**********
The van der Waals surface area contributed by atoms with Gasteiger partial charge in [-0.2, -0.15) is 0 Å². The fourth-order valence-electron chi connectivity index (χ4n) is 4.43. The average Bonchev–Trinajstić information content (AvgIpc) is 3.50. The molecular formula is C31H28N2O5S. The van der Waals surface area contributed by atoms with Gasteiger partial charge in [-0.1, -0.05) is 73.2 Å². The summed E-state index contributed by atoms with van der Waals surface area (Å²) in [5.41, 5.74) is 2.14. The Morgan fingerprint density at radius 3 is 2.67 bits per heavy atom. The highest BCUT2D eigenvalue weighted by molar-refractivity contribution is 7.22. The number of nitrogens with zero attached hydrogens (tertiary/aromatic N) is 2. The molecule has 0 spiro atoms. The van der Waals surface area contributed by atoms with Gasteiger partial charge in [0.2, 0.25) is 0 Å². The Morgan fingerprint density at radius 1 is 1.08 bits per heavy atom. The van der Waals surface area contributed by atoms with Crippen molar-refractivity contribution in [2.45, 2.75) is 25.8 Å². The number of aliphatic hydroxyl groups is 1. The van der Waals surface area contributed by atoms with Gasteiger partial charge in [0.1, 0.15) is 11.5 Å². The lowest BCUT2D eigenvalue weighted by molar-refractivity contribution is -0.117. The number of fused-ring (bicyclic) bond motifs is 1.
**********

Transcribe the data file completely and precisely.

The van der Waals surface area contributed by atoms with Gasteiger partial charge in [-0.2, -0.15) is 0 Å². The fourth-order valence-electron chi connectivity index (χ4n) is 4.43. The average Bonchev–Trinajstić information content (AvgIpc) is 3.50. The molecular formula is C31H28N2O5S. The van der Waals surface area contributed by atoms with Gasteiger partial charge in [-0.1, -0.05) is 73.2 Å². The summed E-state index contributed by atoms with van der Waals surface area (Å²) in [5.41, 5.74) is 2.14. The Morgan fingerprint density at radius 3 is 2.67 bits per heavy atom. The highest BCUT2D eigenvalue weighted by molar-refractivity contribution is 7.22. The number of nitrogens with zero attached hydrogens (tertiary/aromatic N) is 2. The molecule has 0 spiro atoms. The van der Waals surface area contributed by atoms with Gasteiger partial charge in [0.2, 0.25) is 0 Å². The Morgan fingerprint density at radius 1 is 1.08 bits per heavy atom. The van der Waals surface area contributed by atoms with Crippen molar-refractivity contribution in [2.45, 2.75) is 25.8 Å². The number of aliphatic hydroxyl groups is 1. The van der Waals surface area contributed by atoms with Gasteiger partial charge in [0.1, 0.15) is 11.5 Å². The lowest BCUT2D eigenvalue weighted by molar-refractivity contribution is -0.117. The number of fused-ring (bicyclic) bond motifs is 1.